Shelves made of wood that aren’t attached to the wall.

Hello, everyone! We continued to discover for you. In this episode, we will see Shelves made of wood that aren’t attached to the wall.

A little over a year ago, I decided to build a desk from the ground up for the home office that I have. I used plywood to construct a set of drawer cabinets, and I topped the desk with a piece of solid ash wood.

Since well over a year ago, I’ve had the intention of constructing a pair of symmetrical floating shelves, but I just can’t seem to get around to doing it.

The first step is to construct a floating shelf out of solid wood.

There are a variety of approaches to building floating shelves, each with their own set of advantages and disadvantages. To complement the custom-built ash wood desk that I already own, I envisioned mine being crafted from solid ash wood.

In addition to this, I wanted the shelves to be rather thin, as opposed to the normal thick and cumbersome approach.

I used my jointer and planer to mill the rough lumber until I had four boards with dimensions of around 1-3/8 inches in thickness, 4 inches in width, and just over 7 feet in length.

After that, I proceeded to apply glue and fasten the boards together in pairs in order to construct the shelves. After the adhesive had had enough time to set, I ran each board through the planer once more to get the desired thickness.

After that, I utilized my track saw to square up the ends of the pieces, after which I cut them to their desired length.

After sanding with 80-grit paper, then 120-grit paper, and finally 220 grit paper, I applied a finish. I’m going to use the same finish that I did on my desk, which is Osmo polyx-oil, so that everything will seem cohesive.

Simply put, I adore how simple it is to put on. My preferred method for flooding the surface is to use a plastic spreader; after that, I just wipe it off and buff it with a clean towel. It only requires two layers of protection.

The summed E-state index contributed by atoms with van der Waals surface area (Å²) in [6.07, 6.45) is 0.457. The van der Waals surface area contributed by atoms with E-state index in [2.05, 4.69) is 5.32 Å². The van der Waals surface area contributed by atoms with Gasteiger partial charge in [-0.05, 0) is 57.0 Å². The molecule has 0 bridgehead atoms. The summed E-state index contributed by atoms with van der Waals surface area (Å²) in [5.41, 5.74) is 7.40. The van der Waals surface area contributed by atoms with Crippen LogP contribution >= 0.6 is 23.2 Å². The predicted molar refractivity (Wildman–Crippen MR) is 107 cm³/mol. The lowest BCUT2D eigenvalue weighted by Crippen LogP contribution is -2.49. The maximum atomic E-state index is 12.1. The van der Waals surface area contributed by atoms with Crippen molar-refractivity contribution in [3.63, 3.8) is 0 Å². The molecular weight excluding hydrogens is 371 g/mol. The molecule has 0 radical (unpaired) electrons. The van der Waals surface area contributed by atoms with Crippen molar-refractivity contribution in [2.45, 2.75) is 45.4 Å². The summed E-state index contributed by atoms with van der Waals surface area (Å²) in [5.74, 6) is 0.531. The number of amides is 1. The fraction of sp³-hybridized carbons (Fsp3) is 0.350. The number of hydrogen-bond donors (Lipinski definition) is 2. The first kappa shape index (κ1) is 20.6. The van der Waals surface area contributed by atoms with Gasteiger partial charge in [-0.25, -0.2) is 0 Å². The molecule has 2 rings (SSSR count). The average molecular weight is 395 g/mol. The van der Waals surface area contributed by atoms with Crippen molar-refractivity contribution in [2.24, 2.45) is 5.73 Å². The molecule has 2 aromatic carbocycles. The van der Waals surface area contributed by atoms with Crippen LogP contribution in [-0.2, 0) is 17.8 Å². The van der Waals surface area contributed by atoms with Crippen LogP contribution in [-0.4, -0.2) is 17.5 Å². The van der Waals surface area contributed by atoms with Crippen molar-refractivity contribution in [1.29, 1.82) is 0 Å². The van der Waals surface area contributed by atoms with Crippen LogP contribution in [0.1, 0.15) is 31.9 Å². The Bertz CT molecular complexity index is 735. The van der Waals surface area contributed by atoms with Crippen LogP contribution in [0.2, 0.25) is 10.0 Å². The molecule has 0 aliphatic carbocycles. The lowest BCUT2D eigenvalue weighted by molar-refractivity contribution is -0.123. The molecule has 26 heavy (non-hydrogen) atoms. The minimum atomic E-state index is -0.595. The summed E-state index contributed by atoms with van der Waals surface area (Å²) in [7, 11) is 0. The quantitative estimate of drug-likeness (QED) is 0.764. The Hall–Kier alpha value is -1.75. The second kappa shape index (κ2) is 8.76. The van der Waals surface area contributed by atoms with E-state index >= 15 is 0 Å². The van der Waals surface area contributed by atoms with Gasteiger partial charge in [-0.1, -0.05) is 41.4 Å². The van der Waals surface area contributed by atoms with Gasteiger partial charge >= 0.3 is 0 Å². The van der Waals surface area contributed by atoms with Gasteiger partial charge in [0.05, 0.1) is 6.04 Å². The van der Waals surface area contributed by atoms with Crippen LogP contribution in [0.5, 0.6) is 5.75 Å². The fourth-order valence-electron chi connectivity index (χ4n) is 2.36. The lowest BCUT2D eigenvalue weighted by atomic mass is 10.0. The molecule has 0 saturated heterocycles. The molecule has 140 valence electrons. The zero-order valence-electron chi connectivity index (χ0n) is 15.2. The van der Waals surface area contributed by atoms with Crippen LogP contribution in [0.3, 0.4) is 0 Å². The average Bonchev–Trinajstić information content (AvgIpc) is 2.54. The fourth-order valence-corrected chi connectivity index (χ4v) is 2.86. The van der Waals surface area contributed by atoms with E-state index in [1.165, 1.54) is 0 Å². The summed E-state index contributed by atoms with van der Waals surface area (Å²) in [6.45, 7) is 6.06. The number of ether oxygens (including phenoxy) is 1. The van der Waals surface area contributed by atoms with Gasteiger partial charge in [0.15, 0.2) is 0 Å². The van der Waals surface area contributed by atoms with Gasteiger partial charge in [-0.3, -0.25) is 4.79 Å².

Install the Floating Shelf Hardware as the Second Step.

I did a lot of research, and in the end I decided to use these support brackets for floating shelves. Why? To begin, there is a robustness. A single set of brackets has the capacity to sustain more than 100 pounds, and adding additional brackets increases that capacity by 25 pounds.

One further advantageous feature is that you can secure each bracket in its own right to the studs on your wall. And finally, they are constructed to accommodate a shelf thickness of between 1-1/8 and 1-1/4 inches, which will correspond to the depth of my desk below.

Use some painter’s tape to make a rough trace indicating the height of the shelves. You will obtain a visual reference and a sense of the overall appearance as a result of this.

Then, write a line on the tape that extends across the entire width of the shelf by making use of a laser or a 4-foot level.

Utilizing a stud finder, locate each stud that runs along that line. If you have plaster walls like I do, then the deep scan stud finder that Franklin sells is going to work wonders for you.

In order to get the most of the shelf’s storage space, you should only use one shelf bracket per wall stud.

Mark the screw holes after positioning the shelf hardware mounting plate so that it is centered on the line that runs across each stud. After that, use a drill bit measuring 1/8 inches to make pilot holes.

First, remove the tape from the mounting plates, and then use screws that are at least 2 inches long to attach them to the wall. After that, you just need to tighten the set screw and then insert the shelf pin.

Prepare the Shelf for Installation as the Third Step

After the floating shelf brackets have been attached to the wall in their entirety, the shelf can be lowered onto them and then retracted until it is flush with the wall. Adjust it so that it is positioned precisely where you want it to be attached.

After that, you should make a mark on the underside of the shelf for each side of the pin utilizing a small square.

Now that the lines have been drawn, they may be transferred onto the shelf’s back edge. Find the central point by drawing a ‘X’ between the lines.

Because it is absolutely necessary for the holes to be completely vertical, I will be utilizing a portable drill guide in order to drill the holes for the shelf hardware.

Shelves made

Since the drill guide will only accommodate a 7/16 bit that is rather short, the holes will need to be completed with a longer drill bit that is capable of reaching a depth of 5-1/4 inches.

A word of advice: If you have access to a corded drill, make use of it! It requires a significant investment of time and labor to bore these holes using a cordless drill.

Shelves made

It is not required to chisel off the back of the shelf in order to countersink the hardware, but doing so is highly advised in order to finish off the aesthetic.

Because of this, the shelf will be able to rest perfectly flush against the wall. My chiseling abilities aren’t up to pace, so using a chisel is not the approach that is recommended for doing this, but I came up with another solution to save some time (and frustration, since my chiseling skills aren’t up to par!).

Shelves made

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